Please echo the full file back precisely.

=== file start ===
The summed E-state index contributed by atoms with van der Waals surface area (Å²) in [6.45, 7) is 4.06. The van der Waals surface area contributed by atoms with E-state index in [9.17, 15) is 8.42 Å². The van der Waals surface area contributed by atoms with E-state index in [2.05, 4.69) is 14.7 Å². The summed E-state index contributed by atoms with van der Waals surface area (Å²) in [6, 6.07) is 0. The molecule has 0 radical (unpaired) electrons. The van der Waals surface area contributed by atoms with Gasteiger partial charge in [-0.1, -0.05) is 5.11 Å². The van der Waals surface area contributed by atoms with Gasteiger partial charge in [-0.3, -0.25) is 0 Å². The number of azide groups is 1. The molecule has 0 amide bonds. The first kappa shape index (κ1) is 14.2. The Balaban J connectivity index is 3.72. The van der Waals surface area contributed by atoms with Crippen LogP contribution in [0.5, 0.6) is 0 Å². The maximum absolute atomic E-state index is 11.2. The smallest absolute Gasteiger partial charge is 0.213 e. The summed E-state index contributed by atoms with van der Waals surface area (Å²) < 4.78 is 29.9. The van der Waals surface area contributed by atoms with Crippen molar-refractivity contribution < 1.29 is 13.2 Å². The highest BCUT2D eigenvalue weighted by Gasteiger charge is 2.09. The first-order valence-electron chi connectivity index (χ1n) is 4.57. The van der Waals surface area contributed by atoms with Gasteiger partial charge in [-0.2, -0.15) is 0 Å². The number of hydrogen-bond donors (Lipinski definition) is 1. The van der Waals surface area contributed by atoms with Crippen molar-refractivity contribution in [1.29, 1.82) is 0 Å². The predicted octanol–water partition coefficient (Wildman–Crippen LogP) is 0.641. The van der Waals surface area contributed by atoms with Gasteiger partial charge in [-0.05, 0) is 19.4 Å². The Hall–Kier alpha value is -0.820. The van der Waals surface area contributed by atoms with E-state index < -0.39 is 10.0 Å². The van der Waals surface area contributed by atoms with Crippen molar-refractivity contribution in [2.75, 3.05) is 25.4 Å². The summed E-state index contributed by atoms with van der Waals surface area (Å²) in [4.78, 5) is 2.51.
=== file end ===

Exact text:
The summed E-state index contributed by atoms with van der Waals surface area (Å²) in [6.45, 7) is 4.06. The van der Waals surface area contributed by atoms with E-state index in [9.17, 15) is 8.42 Å². The van der Waals surface area contributed by atoms with E-state index in [2.05, 4.69) is 14.7 Å². The summed E-state index contributed by atoms with van der Waals surface area (Å²) in [6, 6.07) is 0. The molecule has 0 radical (unpaired) electrons. The van der Waals surface area contributed by atoms with Gasteiger partial charge in [-0.1, -0.05) is 5.11 Å². The van der Waals surface area contributed by atoms with Gasteiger partial charge in [-0.3, -0.25) is 0 Å². The number of azide groups is 1. The molecule has 0 amide bonds. The first kappa shape index (κ1) is 14.2. The Balaban J connectivity index is 3.72. The van der Waals surface area contributed by atoms with Crippen LogP contribution in [0.5, 0.6) is 0 Å². The maximum absolute atomic E-state index is 11.2. The smallest absolute Gasteiger partial charge is 0.213 e. The summed E-state index contributed by atoms with van der Waals surface area (Å²) < 4.78 is 29.9. The van der Waals surface area contributed by atoms with Crippen molar-refractivity contribution < 1.29 is 13.2 Å². The highest BCUT2D eigenvalue weighted by Gasteiger charge is 2.09. The first-order valence-electron chi connectivity index (χ1n) is 4.57. The van der Waals surface area contributed by atoms with Gasteiger partial charge in [-0.2, -0.15) is 0 Å². The number of hydrogen-bond donors (Lipinski definition) is 1. The van der Waals surface area contributed by atoms with Crippen molar-refractivity contribution in [1.29, 1.82) is 0 Å². The predicted octanol–water partition coefficient (Wildman–Crippen LogP) is 0.641. The van der Waals surface area contributed by atoms with Gasteiger partial charge in [-0.05, 0) is 19.4 Å². The Hall–Kier alpha value is -0.820. The van der Waals surface area contributed by atoms with E-state index < -0.39 is 10.0 Å². The van der Waals surface area contributed by atoms with Crippen molar-refractivity contribution in [2.75, 3.05) is 25.4 Å². The summed E-state index contributed by atoms with van der Waals surface area (Å²) in [4.78, 5) is 2.51.